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The book "Hypogene Karst Regions and Caves of the World" is finished
The book “Hypogene Karst Regions and Caves of the World” is going to be published by Springer, in its series “Cave and Karst Systems of the World”.
Karst session at the AGU Fall 2016 Meeting in San Francisco
There will be a karst session at the AGU Fall 2016 Meeting in San Francisco, USA in December 12-16: Characterization, Modeling, and Remediation of Fissured, Carbonate, and Karst Groundwater Systems
A new book on caves and karst in Austria
A book "Höhlen und Karst in Österreich" (Caves and karst in Austria; Editors: Christoph Spötl, Lukas Plan & Ehrad Christian) will be printed until mid of July. Subscription is available.
Unusual perspective on caves
Many inspiring ideas on caves can be found in images created by children, generated by the International Contest of Kid’s Drawing "Caves in the Eyes of our Children".
Session on Karst Aquifers at the 43th IAH Congress, France
A call to submit an abstract to a session devoted to karst aquifers, which will be held in September in Montpellier during the 43rd IAH Congress

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Did you know?

That blue hole is 1. deep resurgence pool, notably in jamaica and florida, that may have a blue color due to the presence of algae. also a deep submarine cave of the bahamas. the latter type are large flooded shafts cut into the limestones of the shallow reefs and lagoon floors. many are 100 m in diameter and some are 100 m deep. opening from the shafts are flooded cave passages at various depths, some of which have been explored subhorizontally for more than 1 km. their origins are complex. extensive stalagmite deposits show that large old caves were drained when sea-levels were low during the pleistocene (when water was held in the ice sheets). they are now being modified by marine dissolution, notably at the interface between fresh and salt waters (sea littoral zone) and by powerful tidal flows between connected holes [9]. 2. (jamaican.) a major emergence where water (artesian spring) rises from below without great turbulence. 3. (bahamas.) a drowned solution sinkhole [10]. 4. caribbean expression for a major quiet up-welling karst spring inland or along the coast. the blue color is due to the scattering of sunlight by water molecules, although in some cases it may be attributed to the presence of calcareous algae [20]. synonyms: (french.) source bleue (jura), bleu-fon (south of france); (german.) blaue grotto; (greek.) galapo speleo. see also boiling spring.?

Checkout all 2699 terms in the KarstBase Glossary of Karst and Cave Terms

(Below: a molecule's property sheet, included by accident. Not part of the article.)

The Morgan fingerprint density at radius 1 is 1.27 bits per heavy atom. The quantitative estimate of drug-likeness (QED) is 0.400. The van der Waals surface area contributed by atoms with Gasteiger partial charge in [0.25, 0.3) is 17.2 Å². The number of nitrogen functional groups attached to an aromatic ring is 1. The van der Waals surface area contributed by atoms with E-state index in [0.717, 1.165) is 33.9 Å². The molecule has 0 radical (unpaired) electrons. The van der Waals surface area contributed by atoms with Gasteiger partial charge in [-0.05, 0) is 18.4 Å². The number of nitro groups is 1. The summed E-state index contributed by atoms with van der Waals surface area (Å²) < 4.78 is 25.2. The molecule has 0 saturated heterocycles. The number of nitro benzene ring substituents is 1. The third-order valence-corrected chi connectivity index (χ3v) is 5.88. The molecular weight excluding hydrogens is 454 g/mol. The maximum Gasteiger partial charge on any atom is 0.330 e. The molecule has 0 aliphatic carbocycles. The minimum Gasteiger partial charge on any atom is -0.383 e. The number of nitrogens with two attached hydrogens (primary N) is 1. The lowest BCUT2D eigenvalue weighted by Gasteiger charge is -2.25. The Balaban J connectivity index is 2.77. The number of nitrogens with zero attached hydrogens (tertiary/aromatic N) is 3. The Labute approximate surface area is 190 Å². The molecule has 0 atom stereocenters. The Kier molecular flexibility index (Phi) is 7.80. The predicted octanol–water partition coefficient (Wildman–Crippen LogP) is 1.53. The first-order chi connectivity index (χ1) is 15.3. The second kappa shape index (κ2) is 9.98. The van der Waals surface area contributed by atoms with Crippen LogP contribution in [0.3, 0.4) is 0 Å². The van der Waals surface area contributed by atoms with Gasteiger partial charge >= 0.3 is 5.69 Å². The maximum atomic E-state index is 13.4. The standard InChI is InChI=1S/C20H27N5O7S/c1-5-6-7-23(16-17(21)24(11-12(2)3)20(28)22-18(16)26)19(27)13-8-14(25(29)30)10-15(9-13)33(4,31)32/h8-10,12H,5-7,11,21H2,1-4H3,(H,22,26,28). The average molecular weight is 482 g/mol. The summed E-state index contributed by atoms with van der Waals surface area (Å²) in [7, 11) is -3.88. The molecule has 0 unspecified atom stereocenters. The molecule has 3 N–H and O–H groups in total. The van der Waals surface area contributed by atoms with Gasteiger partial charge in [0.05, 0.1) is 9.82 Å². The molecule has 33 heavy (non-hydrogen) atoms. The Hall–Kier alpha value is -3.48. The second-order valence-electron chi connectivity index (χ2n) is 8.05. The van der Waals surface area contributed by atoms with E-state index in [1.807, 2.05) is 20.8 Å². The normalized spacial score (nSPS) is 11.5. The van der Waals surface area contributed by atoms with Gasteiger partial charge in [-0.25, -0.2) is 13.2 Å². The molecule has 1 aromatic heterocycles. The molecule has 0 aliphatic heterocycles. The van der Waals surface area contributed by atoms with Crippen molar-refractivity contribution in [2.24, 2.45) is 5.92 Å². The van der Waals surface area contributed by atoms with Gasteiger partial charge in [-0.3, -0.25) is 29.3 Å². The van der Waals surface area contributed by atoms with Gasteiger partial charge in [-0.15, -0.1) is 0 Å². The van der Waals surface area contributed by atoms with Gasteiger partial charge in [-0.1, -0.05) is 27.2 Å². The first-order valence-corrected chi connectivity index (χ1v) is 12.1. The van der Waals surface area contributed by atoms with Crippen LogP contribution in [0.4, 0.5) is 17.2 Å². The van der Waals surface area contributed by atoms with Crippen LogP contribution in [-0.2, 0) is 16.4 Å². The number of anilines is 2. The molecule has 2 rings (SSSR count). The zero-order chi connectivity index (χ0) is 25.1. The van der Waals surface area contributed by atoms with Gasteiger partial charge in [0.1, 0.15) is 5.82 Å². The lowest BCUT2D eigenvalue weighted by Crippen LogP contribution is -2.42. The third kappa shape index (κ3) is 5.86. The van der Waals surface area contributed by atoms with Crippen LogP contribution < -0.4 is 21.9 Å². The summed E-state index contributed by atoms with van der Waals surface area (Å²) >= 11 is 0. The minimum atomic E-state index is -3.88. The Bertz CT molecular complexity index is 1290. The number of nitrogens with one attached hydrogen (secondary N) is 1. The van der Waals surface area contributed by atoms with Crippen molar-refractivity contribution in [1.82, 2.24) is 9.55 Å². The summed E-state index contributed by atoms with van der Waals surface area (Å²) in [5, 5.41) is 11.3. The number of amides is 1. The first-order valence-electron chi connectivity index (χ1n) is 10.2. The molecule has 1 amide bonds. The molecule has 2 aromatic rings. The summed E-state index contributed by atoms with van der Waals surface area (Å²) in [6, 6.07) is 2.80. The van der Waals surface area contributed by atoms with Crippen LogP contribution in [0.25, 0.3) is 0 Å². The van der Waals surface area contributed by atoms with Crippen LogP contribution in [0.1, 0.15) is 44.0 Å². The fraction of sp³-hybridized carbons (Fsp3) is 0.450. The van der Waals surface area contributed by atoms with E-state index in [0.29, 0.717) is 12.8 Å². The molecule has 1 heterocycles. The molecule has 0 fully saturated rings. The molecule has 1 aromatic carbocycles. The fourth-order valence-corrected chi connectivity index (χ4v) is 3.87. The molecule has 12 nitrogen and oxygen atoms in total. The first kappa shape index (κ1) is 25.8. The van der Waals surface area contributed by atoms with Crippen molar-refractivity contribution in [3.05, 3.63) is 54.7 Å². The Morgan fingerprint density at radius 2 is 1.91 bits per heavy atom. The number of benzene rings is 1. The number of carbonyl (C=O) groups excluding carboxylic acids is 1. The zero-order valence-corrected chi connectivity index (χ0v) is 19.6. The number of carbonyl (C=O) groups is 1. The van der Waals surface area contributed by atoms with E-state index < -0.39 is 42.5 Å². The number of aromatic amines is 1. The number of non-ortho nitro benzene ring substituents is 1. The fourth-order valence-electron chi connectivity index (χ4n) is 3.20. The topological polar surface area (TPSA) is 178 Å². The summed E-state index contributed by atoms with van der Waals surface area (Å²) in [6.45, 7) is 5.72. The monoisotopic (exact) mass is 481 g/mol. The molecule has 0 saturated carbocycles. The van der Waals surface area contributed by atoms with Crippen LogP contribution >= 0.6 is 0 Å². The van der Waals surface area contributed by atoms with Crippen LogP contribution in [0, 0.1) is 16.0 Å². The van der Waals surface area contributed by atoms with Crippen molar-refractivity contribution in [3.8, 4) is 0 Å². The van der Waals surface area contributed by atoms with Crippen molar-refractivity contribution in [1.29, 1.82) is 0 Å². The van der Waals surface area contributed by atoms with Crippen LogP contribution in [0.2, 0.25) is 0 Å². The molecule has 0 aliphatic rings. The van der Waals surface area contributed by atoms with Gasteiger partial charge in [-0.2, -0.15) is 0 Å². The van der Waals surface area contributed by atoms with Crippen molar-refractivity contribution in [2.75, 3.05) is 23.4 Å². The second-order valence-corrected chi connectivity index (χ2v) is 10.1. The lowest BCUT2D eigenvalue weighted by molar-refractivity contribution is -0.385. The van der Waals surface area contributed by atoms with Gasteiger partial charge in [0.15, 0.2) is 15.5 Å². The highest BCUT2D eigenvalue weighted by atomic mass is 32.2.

Featured article from karst/cave journal

SAZU, Ljubljana
Acta carsologica, 2010, Vol 39, Issue 2, p. 173-186
Fold and fault control on the drainage pattern of a double-karst-aquifer system, Winterstaude, Austrian Alps

Lithostratigraphy and geologic structures are major controls on groundwater flow in alpine karst systems. Understanding these factors is important for the delimitation of drinking water protection zones. The Winterstaude mountain chain, western Austria, belongs to the Helvetic nappes and consists of Cretaceous sedimentary rocks, including two karstifiable formations: rfla and Schrattenkalk Limestone (lower and upper karst aquifer), separated by 60 m of marl. Strata are folded and cut by faults with displacements of 40–70 m. Folded carbonate rocks continue below the alluvial valley floor so that the karst system can be subdivided in shallow and deep phreatic zones. This area is suitable for studying the combined influence of folds and faults on groundwater flow in a double-aquifer system. A multi-tracer test with seven injections aimed at characterising hydraulic connections and linear flow velocities. Results show that (i) plunging synclines form the main drainage pathways in the upper karst aquifer, with maximum linear velocities of 91 m/h, while anticlines act as water divides; (ii) recharge into the lower aquifer, which forms the central ridge of the mountain chain, contributes to springs discharging from the upper aquifer near the foot of the mountain (local flow systems); (iii) the two aquifers are hydraulically connected, presumably via faults, because their displacements are in the same order of magnitude as the thickness of the intervening marl; (iv) flow in the upper aquifer continues below the valley floor toward the river, with maximum velocities of 22 m/h (intermediate flow system).